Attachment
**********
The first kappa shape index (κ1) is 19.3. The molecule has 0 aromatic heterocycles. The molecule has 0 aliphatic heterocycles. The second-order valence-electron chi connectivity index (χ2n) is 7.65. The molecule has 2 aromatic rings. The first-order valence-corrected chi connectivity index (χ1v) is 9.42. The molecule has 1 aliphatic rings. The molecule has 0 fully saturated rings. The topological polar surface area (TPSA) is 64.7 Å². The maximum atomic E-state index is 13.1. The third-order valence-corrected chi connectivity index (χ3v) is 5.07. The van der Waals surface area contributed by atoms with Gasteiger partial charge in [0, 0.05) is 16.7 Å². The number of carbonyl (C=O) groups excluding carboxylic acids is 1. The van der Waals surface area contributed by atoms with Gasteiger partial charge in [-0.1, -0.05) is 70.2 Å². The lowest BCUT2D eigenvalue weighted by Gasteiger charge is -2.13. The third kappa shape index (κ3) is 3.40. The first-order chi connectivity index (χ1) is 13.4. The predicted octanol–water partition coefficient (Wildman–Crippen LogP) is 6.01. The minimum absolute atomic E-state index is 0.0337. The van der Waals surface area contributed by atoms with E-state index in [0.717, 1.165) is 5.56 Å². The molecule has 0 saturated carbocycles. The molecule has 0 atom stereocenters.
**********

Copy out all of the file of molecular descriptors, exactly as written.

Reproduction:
The first kappa shape index (κ1) is 19.3. The molecule has 0 aromatic heterocycles. The molecule has 0 aliphatic heterocycles. The second-order valence-electron chi connectivity index (χ2n) is 7.65. The molecule has 2 aromatic rings. The first-order valence-corrected chi connectivity index (χ1v) is 9.42. The molecule has 1 aliphatic rings. The molecule has 0 fully saturated rings. The topological polar surface area (TPSA) is 64.7 Å². The maximum atomic E-state index is 13.1. The third-order valence-corrected chi connectivity index (χ3v) is 5.07. The van der Waals surface area contributed by atoms with Gasteiger partial charge in [0, 0.05) is 16.7 Å². The number of carbonyl (C=O) groups excluding carboxylic acids is 1. The van der Waals surface area contributed by atoms with Gasteiger partial charge in [-0.1, -0.05) is 70.2 Å². The lowest BCUT2D eigenvalue weighted by Gasteiger charge is -2.13. The third kappa shape index (κ3) is 3.40. The first-order chi connectivity index (χ1) is 13.4. The predicted octanol–water partition coefficient (Wildman–Crippen LogP) is 6.01. The minimum absolute atomic E-state index is 0.0337. The van der Waals surface area contributed by atoms with E-state index in [0.717, 1.165) is 5.56 Å². The molecule has 0 saturated carbocycles. The molecule has 0 atom stereocenters.